But how do we know a positive feeling from a disappointed one? And what if our feeling on the outcome isn’t ‘disappointed’, but is ‘sad’, or ‘let down’ or ‘futility’ or ‘shame’… How do we interpret a sensation in our body and know precisely what it means? If the outcome our gut seeks is ‘satisfied’, do we know if the feeling is that? What if it’s ‘kind’ or ‘justified’ or ‘rewarded’ or ‘acknowledged’…?

Yet we make gut feel decisions daily. Often these are among our best decisions. The ones we accept readily without a desire to revisit, unlike some of our thinking decisions.

It seems building our language in this area might be useful? Building a way to communicate with our own bodies, helpful?

would you hire Archie?

Hierarchy

Think of four people you know. Friends, work colleagues, neighbours.

Now, including yourself, place these five people in a hierarchy. Who is top, who is bottom? What is the sequence? Who is above whom and what criteria are you consciously or unconsciously choosing as you create your list?

If the other people were to create a list, would it be the same or different? Where would they put you on the list? How much does that matter to you?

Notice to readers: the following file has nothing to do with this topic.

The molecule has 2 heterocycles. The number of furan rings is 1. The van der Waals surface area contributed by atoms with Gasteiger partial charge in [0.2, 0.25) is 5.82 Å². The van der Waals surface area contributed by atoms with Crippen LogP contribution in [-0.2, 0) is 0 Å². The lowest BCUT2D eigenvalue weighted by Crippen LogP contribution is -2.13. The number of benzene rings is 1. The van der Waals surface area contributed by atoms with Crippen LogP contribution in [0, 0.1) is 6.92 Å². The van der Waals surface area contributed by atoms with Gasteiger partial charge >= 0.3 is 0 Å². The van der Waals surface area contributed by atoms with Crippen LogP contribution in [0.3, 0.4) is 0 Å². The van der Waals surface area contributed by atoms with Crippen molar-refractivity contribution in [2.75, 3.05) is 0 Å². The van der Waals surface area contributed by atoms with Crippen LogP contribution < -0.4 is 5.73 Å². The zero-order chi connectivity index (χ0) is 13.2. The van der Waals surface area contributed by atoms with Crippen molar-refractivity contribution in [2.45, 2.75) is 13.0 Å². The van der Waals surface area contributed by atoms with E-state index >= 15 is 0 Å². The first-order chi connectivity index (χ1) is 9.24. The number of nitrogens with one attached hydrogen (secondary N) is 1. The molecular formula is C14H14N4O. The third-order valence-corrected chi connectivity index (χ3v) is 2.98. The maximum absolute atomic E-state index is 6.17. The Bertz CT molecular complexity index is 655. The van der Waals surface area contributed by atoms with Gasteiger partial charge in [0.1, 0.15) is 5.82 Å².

What if you were now to share the five lists with each other? The lists you and the other four people had compiled. Could you? How easy would that be? How comfortable? Would you be seek to justify your choices? Would you want to explain? Would you be honest? Would people expect there to be a reason, a logic? Would you be focused on how people were placing you in their hierarchy? How might your relationships be impacted by this exercise and revealing your view, your hierarchy?

We are naturally hierarchical. We compete. We try to get ahead. We judge success, we judge our position in the community, in society through hierarchies. It may be house, car, qualifications, money, job, pay grade, job title, grades our kids get at school, social ladder, societal groups we belong to, the universities our kids go to…

In most organisations there is a discrete hierarchy. An organisation chart. A boss, a team. Leaders and the led. Managers and the managed.  Pay, rewards, benefits, maybe where your office is, or the door you enter by, the technology you get given, or where you can eat? These are all symbols of the hierarchy.

Yet how easy would it be to create that hierarchy amongst friends, colleagues, neighbours, when they knew you had created it?

Strange that we live by criteria, structures and frameworks we find hard to own. Difficult to be honest about. Struggle to take responsibility for. There is both comfort and discomfort with hierarchies. Yet they are seemingly in our human psyche. A need to know where we stand in the group and a fear of what that might mean and the judgement that comes with that.

So would you “hire Archie”?  Could you?